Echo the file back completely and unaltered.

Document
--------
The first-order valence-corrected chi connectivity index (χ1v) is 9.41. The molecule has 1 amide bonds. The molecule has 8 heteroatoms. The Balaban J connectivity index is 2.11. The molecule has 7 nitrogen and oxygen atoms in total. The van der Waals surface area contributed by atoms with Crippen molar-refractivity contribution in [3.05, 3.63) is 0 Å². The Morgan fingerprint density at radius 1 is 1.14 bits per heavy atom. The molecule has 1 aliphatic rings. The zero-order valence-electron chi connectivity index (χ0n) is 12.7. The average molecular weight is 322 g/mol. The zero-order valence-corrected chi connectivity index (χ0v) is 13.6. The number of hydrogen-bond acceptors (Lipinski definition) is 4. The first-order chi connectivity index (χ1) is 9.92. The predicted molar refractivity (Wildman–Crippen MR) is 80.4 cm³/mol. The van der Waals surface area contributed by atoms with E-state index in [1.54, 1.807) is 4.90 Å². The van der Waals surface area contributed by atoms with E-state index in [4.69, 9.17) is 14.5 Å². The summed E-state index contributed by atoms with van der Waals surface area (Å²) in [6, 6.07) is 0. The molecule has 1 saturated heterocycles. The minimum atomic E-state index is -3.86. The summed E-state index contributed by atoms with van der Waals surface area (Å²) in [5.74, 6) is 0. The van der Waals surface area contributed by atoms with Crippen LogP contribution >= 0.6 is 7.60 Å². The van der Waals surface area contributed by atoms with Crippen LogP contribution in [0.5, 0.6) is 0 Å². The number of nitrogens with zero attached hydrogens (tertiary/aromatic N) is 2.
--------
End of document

The first-order valence-corrected chi connectivity index (χ1v) is 9.41. The molecule has 1 amide bonds. The molecule has 8 heteroatoms. The Balaban J connectivity index is 2.11. The molecule has 7 nitrogen and oxygen atoms in total. The van der Waals surface area contributed by atoms with Crippen molar-refractivity contribution in [3.05, 3.63) is 0 Å². The Morgan fingerprint density at radius 1 is 1.14 bits per heavy atom. The molecule has 1 aliphatic rings. The zero-order valence-electron chi connectivity index (χ0n) is 12.7. The average molecular weight is 322 g/mol. The zero-order valence-corrected chi connectivity index (χ0v) is 13.6. The number of hydrogen-bond acceptors (Lipinski definition) is 4. The first-order chi connectivity index (χ1) is 9.92. The predicted molar refractivity (Wildman–Crippen MR) is 80.4 cm³/mol. The van der Waals surface area contributed by atoms with E-state index in [1.54, 1.807) is 4.90 Å². The van der Waals surface area contributed by atoms with E-state index in [4.69, 9.17) is 14.5 Å². The summed E-state index contributed by atoms with van der Waals surface area (Å²) in [6, 6.07) is 0. The molecule has 1 saturated heterocycles. The minimum atomic E-state index is -3.86. The summed E-state index contributed by atoms with van der Waals surface area (Å²) in [5.74, 6) is 0. The van der Waals surface area contributed by atoms with Crippen LogP contribution >= 0.6 is 7.60 Å². The van der Waals surface area contributed by atoms with Crippen LogP contribution in [0.5, 0.6) is 0 Å². The number of nitrogens with zero attached hydrogens (tertiary/aromatic N) is 2.